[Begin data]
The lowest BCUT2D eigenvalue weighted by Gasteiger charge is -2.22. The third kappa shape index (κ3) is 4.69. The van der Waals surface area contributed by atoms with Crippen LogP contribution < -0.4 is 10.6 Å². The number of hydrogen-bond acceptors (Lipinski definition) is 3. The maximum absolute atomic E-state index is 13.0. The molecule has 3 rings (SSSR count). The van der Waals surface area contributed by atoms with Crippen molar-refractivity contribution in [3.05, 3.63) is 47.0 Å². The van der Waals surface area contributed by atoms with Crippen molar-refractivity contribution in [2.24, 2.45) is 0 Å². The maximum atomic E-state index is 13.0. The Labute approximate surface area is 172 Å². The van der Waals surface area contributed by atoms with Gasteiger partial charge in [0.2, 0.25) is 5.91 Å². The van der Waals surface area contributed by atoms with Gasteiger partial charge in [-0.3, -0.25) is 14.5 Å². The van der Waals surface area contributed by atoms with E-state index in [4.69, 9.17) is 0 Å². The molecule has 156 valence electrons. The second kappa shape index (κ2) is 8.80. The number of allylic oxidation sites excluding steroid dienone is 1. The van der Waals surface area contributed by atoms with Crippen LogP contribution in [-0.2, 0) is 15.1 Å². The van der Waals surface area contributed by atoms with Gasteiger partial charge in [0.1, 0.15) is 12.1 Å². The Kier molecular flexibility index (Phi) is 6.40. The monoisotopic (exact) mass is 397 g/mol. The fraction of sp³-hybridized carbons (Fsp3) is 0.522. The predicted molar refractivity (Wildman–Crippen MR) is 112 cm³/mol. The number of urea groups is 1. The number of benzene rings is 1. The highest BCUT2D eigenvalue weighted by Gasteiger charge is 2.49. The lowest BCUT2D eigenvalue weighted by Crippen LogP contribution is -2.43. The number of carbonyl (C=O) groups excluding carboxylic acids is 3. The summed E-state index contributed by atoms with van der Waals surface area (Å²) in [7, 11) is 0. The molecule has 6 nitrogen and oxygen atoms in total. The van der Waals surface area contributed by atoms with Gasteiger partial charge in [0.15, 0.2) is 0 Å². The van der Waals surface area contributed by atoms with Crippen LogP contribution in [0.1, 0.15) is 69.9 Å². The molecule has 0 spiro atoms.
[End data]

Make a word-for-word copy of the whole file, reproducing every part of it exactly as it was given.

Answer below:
The lowest BCUT2D eigenvalue weighted by Gasteiger charge is -2.22. The third kappa shape index (κ3) is 4.69. The van der Waals surface area contributed by atoms with Crippen LogP contribution < -0.4 is 10.6 Å². The number of hydrogen-bond acceptors (Lipinski definition) is 3. The maximum absolute atomic E-state index is 13.0. The molecule has 3 rings (SSSR count). The van der Waals surface area contributed by atoms with Crippen molar-refractivity contribution in [3.05, 3.63) is 47.0 Å². The van der Waals surface area contributed by atoms with Crippen molar-refractivity contribution in [2.24, 2.45) is 0 Å². The maximum atomic E-state index is 13.0. The Labute approximate surface area is 172 Å². The van der Waals surface area contributed by atoms with Gasteiger partial charge in [0.2, 0.25) is 5.91 Å². The van der Waals surface area contributed by atoms with Gasteiger partial charge in [-0.3, -0.25) is 14.5 Å². The van der Waals surface area contributed by atoms with E-state index in [4.69, 9.17) is 0 Å². The molecule has 156 valence electrons. The second kappa shape index (κ2) is 8.80. The number of allylic oxidation sites excluding steroid dienone is 1. The van der Waals surface area contributed by atoms with Crippen LogP contribution in [-0.2, 0) is 15.1 Å². The van der Waals surface area contributed by atoms with Gasteiger partial charge in [0.1, 0.15) is 12.1 Å². The Kier molecular flexibility index (Phi) is 6.40. The monoisotopic (exact) mass is 397 g/mol. The fraction of sp³-hybridized carbons (Fsp3) is 0.522. The predicted molar refractivity (Wildman–Crippen MR) is 112 cm³/mol. The number of urea groups is 1. The number of benzene rings is 1. The highest BCUT2D eigenvalue weighted by Gasteiger charge is 2.49. The lowest BCUT2D eigenvalue weighted by Crippen LogP contribution is -2.43. The number of carbonyl (C=O) groups excluding carboxylic acids is 3. The summed E-state index contributed by atoms with van der Waals surface area (Å²) in [7, 11) is 0. The molecule has 6 nitrogen and oxygen atoms in total. The van der Waals surface area contributed by atoms with Gasteiger partial charge in [0.15, 0.2) is 0 Å². The van der Waals surface area contributed by atoms with Crippen LogP contribution in [0.1, 0.15) is 69.9 Å². The molecule has 0 spiro atoms.